Cornwall pointed out that NCC was simply a promoter responsible for putting on a number of Carnival events. He said it was necessary for NCC to take out a blanket copyright license to cover all their events, and in addition, the users — persons or companies who benefit commercially from the events — also had to pay for a copyright licence. In a letter to TTCO, dated January 23, 2013, NCC attorney Dharmendra Punwasee noted that the accreditation did not cover licences.
The terms of the accreditation read: “Accredited persons who intend to use third parties’ proprietary rights in any video and/or still photograph (s) and/or audio production at any show and/or event promoted or organised by the NCC shall be responsible for ensuring that they have authorisation of these third parties, and for making proper arrangements with the Copyright Organisation of Trinidad and Tobago, and or the representative bodies, for the payment of rights and or royalties.”
Cornwall said the statement stands to reason that, if the NCC never collected royalties, they exposed all whom they issued accreditation to legal action. “You can not give people accreditation and then tell them to get the requisite licence. They are putting the cart before the horse,” said Cornwall.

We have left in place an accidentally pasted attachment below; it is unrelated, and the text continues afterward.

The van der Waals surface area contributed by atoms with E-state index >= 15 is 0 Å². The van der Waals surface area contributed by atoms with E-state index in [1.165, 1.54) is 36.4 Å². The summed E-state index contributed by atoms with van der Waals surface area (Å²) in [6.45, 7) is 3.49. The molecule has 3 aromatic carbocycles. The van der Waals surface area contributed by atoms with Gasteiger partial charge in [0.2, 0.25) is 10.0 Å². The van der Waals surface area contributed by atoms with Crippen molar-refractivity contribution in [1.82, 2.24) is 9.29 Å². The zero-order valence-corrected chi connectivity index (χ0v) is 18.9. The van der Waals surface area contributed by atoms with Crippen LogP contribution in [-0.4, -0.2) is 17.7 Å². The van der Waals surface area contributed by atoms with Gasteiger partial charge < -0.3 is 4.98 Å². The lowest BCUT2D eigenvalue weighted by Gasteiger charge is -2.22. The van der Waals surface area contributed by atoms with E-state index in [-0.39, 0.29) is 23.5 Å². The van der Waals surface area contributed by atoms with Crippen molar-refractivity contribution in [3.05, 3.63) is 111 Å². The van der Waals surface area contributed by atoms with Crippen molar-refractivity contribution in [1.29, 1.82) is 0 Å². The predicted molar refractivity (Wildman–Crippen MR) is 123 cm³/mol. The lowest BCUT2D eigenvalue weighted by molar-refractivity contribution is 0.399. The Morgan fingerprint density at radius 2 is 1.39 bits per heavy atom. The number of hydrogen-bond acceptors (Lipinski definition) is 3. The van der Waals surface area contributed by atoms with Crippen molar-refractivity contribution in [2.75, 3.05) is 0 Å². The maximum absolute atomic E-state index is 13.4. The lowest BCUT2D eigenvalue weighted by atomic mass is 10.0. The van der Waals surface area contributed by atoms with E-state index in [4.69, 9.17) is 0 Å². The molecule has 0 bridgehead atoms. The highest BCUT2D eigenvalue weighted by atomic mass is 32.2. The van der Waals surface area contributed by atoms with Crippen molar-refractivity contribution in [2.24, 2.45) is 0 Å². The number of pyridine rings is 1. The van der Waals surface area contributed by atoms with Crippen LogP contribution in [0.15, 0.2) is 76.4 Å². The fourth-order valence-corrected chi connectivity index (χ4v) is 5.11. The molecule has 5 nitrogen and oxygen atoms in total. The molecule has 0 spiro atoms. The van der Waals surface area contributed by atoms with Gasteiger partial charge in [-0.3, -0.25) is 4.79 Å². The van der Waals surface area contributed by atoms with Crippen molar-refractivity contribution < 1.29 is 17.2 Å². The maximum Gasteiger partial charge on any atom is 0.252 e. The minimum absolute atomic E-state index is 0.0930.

The TTCO has filed a writ against the NCC for non-payment of royalties for the period 2007 to 2013. Speaking to reporters after an International Meeting of Carnival Arts Organisations at the Restaurant, National Academy for the Performing Arts (NAPA), Port-of-Spain yesterday, Mahindra Satram-Maharaj, chairman of the National Carnival Development Foundation (NCDF), said the organisation has had discussions with NCC regarding works of mas royalties for several years to no avail.
“From 2007 to 2012, as we speak, millions of dollars have been collected by the organisation (NCC) or agencies responsible for mas in Trinidad and Tobago and those monies have never been passed on to our members,” said Satram-Maharaj. He noted that NCDF represented 90 percent of bands based in Port-of-Spain, including Harts, Tribe, Island People, Yuma, Spice, as well as over 300 bands outside of the capital. He also stated that 97 percent of all mas bands, calculate a loss or break even position after Carnival.
Satram-Maharaj said between 2003 to 2006, the NCDF received royalties from the NCC, but that stopped in 2007 and never resumed. TTCO, he said, asked the NCC to repay $4 million for the last six years, and they would discuss royalties for 2013. NCC chairman Allison Demas declined to comment on the matter saying it was in the hands of the NCC’s lawyers.